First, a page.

How a Soviet MiG-23 flew through half of Europe without a pilot in the cockpit
How a Soviet MiG-23 flew through half of Europe without a pilot in the cockpit

In 1987, the story of the "hooligan pilot" Matthias Rust, who landed right in the middle of Moscow, shocked the whole world. However, this incident was not the only unusual episode in Soviet aviation. A couple of years later, a fighter "escaped" from the USSR. Moreover, it was the plane that turned out to be a fugitive, because it flew more than 900 kilometers … without a pilot in the cockpit.

On July 4, 1989, Aviation Colonel Nikolai Skuridin, who had just returned from vacation, began his working day on board a MiG-23M aircraft. The test flight at the Polish airfield Kolobrzeg went well - after all, the fighter was piloted by a military pilot of the 1st class with a total flight time of 1700 hours, 527 of which were on this type of aircraft.

Aviation Colonel Nikolay Skuridin

The next one was to be a planned training flight, which was not difficult for Skuridin. The plane was even unarmed, except for shells in the onboard cannon. According to, the takeoff went well, but after forty seconds everything went wrong.

Fighter MiG-23M

The devices recorded a sharp drop in thrust and loss of altitude. The colonel realized that things were bad and reported the engine failure to the dispatcher. The flight director gave permission to leave the plane. Skuridin ejected, injuring his arm during landing. According to the pilot's calculations, the MiG was supposed to collapse approximately in the vicinity of the airfield.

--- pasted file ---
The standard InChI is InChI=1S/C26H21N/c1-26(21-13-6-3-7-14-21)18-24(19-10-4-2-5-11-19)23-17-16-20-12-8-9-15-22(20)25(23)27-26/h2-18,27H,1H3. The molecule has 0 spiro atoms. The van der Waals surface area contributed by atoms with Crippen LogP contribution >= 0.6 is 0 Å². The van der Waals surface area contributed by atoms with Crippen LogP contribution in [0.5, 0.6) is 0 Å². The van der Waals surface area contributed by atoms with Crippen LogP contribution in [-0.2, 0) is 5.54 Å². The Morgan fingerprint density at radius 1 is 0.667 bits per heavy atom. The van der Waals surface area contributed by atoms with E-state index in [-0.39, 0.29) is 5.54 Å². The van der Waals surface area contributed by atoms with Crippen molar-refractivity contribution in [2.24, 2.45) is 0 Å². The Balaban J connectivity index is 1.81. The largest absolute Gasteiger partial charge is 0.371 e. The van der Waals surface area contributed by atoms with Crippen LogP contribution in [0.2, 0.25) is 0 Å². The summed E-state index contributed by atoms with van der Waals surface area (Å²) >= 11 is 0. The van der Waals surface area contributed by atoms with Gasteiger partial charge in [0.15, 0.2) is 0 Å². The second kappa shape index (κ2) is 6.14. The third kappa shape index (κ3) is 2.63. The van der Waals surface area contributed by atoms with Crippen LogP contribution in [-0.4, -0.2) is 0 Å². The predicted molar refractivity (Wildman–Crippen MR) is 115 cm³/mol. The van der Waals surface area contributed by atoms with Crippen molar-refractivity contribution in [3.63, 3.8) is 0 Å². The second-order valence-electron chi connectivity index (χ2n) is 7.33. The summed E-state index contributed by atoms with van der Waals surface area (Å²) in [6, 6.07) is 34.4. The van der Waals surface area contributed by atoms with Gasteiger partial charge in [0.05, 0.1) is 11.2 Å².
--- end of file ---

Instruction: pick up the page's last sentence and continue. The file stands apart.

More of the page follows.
The cockpit of the MiG-23M

Only the plane had other plans. 6 seconds after the pilot's ejection, instead of falling, he suddenly leveled off, began to gain altitude and continued flying along the course set during takeoff. Having risen to the maximum possible for him 12,000 meters, at a speed of 740 km / h, the fighter left Poland, and soon crossed the airspace of the GDR.

The escape route of the fighter

Interesting fact:About an hour after the takeoff of the MiG-23M, Major General Ognev, at that time acting commander of the aviation of the Northern Group of Forces, reported to the command that the plane had fallen into the sea, no damage was done, no casualties. Although this was completely untrue.

Reconstruction of the MiG-23M F-15 escort

Even when the "fugitive" flew over the GDR, NATO radars took him to escort. Meanwhile, the plane crossed the borders of Germany and headed for the Netherlands. Two F-15 fighters took to the air to intercept. Having flown up to the MiG, the pilots reported to their command that there was no one in the cockpit. The pilots were forbidden to shoot down the plane, which was at that moment over densely populated areas.

MiG-23 interception plan

NATO fighters continued to accompany the Soviet "defector" who had already entered Belgian airspace and was approaching the French city of Lille. The American pilots decided to shoot down the plane, but they did not have to do it. The MiG ran out of all available fuel and began to rapidly lose altitude.

Ultimately, the plane crashed in Belgium in the village of Bellegem, 80 km from the French border. Unfortunately, the crash of the drone fighter was not without casualties: it fell directly on 19-year-old Belgian Wim Delare.

Panorama of the crash site of the "fugitive plane"

American F-15s circled over the scene and, having run out of almost all the fuel, turned back to the airbase. The incident itself did not have serious political consequences: in 1989, relations between the Warsaw Pact countries and NATO warmed noticeably, and the situation was resolved safely.

At the crash site of the MiG-23M

Soviet experts were allowed to the crash site, and the wreckage of the plane was delivered to the Union.Colonel Nikolai Skuridin expressed condolences to the family of the deceased Belgian, and the government of the USSR paid Belgium about 700 thousand dollars in compensation.

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